The Fourth Parliament (1992-1996): MPs Call for Women’s Committee 

As the 1990s got underway, MP Nafisah Fayaz called for a  formation of a women’s parliamentary committee. It met with fierce opposition from hardline MPs and plans for its establishment were voted out. The committee was eventually created during the fifth parliament; however, during the sixth, in the early years of 2000, the committee was merged with the broader Committee on Social Affairs. It was eventually renamed the Women’s Faction by the seventh and eighth parliaments.

 

The Fifth parliament (1996-2000): Family Courts and Women’s Rights at Work

During the fifth parliament, 51 bills related to women, children and family were introduced, 37 of which were passed and approved by the Guardian Council. They included the formation of a special committee for women’s and family affairs, a provision for part-time female employees, court reform that led to the establishment of family courts, and an increase in the value of mehr (dowers) a man must pay his wife upon divorce.

 

The Sixth Parliament (2000-2004): Reformist Hopes

With the victory of the reformists and the election of President Mohammad Khatami, women MPs hoped for wide-sweeping reforms too. They renewed demands for more recognition in the law. For the first time, not all female MPs wore the full-length chador. The most important bill put forward by the Women’s Faction during this parliament was a call for Iran to join the international Convention on the Elimination of All Forms of Discrimination against Women. However, it faced stiff opposition from religious authorities. After some changes, parliament approved the bill and sent it to the Guardian Council, which then rejected it, claiming the convention was not in line with Iran’s constitution or Islamic tenets.

The Women’s Faction introduced several bills, including a revision of the law banning single woman students from studying abroad; reforms to divorce law; a bill governing the right of women to ask for divorce in cases of hardship; the proposal of a law to increase the age of children who should remain in the custody of mothers; a bill making “death compensation” equal for men and women, ending discriminatory laws of citizenship for women; the legalization of medically necessary abortions; the legalization of embryo donations; a bill introducing payment of alimony to women; and a bill stipulating that girls should have reached puberty and finished primary education before being legally permitted to marry.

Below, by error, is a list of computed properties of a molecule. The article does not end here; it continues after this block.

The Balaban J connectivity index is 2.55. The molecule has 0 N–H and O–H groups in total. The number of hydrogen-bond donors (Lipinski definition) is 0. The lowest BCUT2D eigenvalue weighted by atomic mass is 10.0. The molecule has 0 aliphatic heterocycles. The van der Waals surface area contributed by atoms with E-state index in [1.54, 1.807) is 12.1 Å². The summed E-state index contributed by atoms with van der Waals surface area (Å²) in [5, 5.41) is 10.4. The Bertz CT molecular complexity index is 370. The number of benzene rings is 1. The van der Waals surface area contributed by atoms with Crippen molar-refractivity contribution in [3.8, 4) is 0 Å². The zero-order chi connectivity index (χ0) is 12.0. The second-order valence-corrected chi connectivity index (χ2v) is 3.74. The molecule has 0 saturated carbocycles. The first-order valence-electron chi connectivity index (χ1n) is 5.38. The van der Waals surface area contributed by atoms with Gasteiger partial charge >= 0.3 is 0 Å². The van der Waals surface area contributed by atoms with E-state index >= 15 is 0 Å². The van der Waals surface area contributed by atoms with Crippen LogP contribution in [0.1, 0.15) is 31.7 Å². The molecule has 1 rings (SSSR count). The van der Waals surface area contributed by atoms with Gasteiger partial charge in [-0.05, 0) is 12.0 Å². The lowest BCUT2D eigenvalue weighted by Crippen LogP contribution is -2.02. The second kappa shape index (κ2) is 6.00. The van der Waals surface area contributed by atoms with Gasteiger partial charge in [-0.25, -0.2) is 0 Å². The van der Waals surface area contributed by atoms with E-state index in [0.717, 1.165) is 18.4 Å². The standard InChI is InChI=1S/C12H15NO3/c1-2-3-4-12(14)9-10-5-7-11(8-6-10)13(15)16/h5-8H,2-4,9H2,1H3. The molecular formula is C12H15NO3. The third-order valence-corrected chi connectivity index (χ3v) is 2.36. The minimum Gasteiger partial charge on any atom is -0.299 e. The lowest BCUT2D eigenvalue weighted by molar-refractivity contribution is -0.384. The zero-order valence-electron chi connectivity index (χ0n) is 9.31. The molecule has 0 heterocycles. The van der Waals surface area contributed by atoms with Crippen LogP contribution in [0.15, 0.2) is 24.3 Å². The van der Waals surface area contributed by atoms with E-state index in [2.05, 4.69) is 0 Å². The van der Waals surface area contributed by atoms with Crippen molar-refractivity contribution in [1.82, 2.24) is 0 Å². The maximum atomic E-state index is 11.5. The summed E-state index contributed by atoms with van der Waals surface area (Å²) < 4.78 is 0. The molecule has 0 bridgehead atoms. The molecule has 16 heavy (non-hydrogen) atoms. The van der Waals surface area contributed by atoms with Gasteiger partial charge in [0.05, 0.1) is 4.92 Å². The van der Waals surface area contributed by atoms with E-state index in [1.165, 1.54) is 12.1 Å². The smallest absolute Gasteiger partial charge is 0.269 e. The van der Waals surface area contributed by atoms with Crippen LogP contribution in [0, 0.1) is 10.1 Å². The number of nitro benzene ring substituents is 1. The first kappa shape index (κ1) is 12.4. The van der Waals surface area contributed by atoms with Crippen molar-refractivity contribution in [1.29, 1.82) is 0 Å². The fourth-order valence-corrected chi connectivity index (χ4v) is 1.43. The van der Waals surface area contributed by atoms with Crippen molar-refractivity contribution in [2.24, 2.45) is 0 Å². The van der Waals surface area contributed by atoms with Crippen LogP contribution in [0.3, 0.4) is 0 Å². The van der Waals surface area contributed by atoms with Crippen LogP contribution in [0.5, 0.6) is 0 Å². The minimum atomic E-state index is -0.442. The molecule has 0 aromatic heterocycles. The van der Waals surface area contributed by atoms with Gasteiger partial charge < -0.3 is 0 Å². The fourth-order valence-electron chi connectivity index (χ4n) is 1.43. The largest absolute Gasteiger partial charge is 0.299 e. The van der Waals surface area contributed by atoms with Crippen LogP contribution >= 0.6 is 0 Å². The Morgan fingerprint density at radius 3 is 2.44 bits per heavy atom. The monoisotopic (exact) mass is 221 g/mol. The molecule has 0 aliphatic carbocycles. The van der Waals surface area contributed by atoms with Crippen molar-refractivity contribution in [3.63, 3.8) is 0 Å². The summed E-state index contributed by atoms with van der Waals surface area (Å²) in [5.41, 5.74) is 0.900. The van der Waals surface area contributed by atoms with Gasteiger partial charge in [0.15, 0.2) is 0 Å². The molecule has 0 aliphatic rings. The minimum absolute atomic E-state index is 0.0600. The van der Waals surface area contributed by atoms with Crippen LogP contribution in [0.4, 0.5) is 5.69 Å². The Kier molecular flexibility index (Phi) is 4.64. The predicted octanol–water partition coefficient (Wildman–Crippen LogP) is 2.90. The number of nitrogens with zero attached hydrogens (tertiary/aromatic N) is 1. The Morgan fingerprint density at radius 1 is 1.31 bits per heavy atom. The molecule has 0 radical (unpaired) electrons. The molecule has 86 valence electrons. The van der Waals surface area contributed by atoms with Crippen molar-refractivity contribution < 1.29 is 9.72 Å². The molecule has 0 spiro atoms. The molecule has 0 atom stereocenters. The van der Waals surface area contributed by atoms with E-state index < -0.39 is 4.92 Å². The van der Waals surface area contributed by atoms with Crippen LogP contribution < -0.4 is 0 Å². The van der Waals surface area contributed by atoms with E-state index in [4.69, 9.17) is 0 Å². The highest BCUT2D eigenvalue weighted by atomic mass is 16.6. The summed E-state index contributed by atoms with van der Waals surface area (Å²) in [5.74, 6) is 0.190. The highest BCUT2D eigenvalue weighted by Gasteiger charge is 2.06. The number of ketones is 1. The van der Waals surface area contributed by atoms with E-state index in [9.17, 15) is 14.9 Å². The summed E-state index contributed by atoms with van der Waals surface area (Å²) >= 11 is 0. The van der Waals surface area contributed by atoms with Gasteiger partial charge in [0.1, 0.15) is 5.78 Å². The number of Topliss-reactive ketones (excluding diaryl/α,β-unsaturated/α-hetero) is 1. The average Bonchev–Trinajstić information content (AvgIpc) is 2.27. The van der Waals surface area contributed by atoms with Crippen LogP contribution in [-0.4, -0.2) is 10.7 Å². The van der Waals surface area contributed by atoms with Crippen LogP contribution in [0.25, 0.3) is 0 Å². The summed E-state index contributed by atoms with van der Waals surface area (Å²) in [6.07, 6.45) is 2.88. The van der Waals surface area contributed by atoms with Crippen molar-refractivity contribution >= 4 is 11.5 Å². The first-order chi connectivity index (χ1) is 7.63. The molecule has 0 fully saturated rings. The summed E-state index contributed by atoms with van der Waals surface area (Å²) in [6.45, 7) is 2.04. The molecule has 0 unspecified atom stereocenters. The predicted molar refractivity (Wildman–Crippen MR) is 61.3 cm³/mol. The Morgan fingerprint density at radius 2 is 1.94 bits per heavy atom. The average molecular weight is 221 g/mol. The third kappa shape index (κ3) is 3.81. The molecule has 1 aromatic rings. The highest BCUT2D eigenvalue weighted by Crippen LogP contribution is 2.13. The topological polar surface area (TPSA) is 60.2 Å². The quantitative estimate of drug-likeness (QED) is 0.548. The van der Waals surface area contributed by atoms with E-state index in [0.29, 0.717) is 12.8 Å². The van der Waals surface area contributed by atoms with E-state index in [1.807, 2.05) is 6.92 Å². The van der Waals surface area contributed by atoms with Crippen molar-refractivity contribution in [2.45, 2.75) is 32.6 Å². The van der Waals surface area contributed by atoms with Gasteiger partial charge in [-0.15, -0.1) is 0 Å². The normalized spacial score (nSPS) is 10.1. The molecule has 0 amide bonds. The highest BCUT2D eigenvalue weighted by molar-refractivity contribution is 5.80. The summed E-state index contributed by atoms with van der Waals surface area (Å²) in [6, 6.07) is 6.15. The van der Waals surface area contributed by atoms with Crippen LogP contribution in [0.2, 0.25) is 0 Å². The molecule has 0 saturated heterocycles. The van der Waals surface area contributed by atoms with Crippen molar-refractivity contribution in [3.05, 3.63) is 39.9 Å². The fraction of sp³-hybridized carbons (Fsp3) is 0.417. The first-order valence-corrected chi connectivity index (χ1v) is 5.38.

The Seventh Parliament (2004-2008): A Conservative Environment

Just as women MPs during the reformist period (Sixth Parliament, 200-2004) reflected wider society and the politics of the time, so did female MPs reflect the more conservative majority in society and politics during Mahmoud Ahmadinejad’s presidency. All 12 woman MPs were conservative politicians; the Women’s Faction was barely active. In fact, it has been argued that the situation for women worsened during this period, not least because of the introduction of the so-called Family Protection Bill, which allowed men to take another wife without the consent of his first wife.